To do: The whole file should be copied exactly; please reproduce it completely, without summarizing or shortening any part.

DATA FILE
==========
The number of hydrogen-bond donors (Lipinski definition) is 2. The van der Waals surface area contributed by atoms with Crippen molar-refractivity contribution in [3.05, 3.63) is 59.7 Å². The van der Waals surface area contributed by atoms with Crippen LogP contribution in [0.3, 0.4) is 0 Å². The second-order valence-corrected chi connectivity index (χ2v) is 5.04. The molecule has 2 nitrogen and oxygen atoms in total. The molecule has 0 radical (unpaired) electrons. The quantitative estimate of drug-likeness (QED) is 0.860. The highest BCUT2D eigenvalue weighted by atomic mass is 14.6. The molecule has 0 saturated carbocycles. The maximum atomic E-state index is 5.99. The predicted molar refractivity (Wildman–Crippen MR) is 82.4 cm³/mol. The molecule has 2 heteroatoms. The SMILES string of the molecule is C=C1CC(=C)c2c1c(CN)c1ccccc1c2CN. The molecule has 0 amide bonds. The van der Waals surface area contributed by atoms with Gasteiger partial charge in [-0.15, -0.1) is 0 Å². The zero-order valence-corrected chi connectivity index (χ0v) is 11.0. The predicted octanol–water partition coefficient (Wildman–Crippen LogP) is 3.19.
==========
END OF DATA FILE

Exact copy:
The number of hydrogen-bond donors (Lipinski definition) is 2. The van der Waals surface area contributed by atoms with Crippen molar-refractivity contribution in [3.05, 3.63) is 59.7 Å². The van der Waals surface area contributed by atoms with Crippen LogP contribution in [0.3, 0.4) is 0 Å². The second-order valence-corrected chi connectivity index (χ2v) is 5.04. The molecule has 2 nitrogen and oxygen atoms in total. The molecule has 0 radical (unpaired) electrons. The quantitative estimate of drug-likeness (QED) is 0.860. The highest BCUT2D eigenvalue weighted by atomic mass is 14.6. The molecule has 0 saturated carbocycles. The maximum atomic E-state index is 5.99. The predicted molar refractivity (Wildman–Crippen MR) is 82.4 cm³/mol. The molecule has 2 heteroatoms. The SMILES string of the molecule is C=C1CC(=C)c2c1c(CN)c1ccccc1c2CN. The molecule has 0 amide bonds. The van der Waals surface area contributed by atoms with Gasteiger partial charge in [-0.15, -0.1) is 0 Å². The zero-order valence-corrected chi connectivity index (χ0v) is 11.0. The predicted octanol–water partition coefficient (Wildman–Crippen LogP) is 3.19.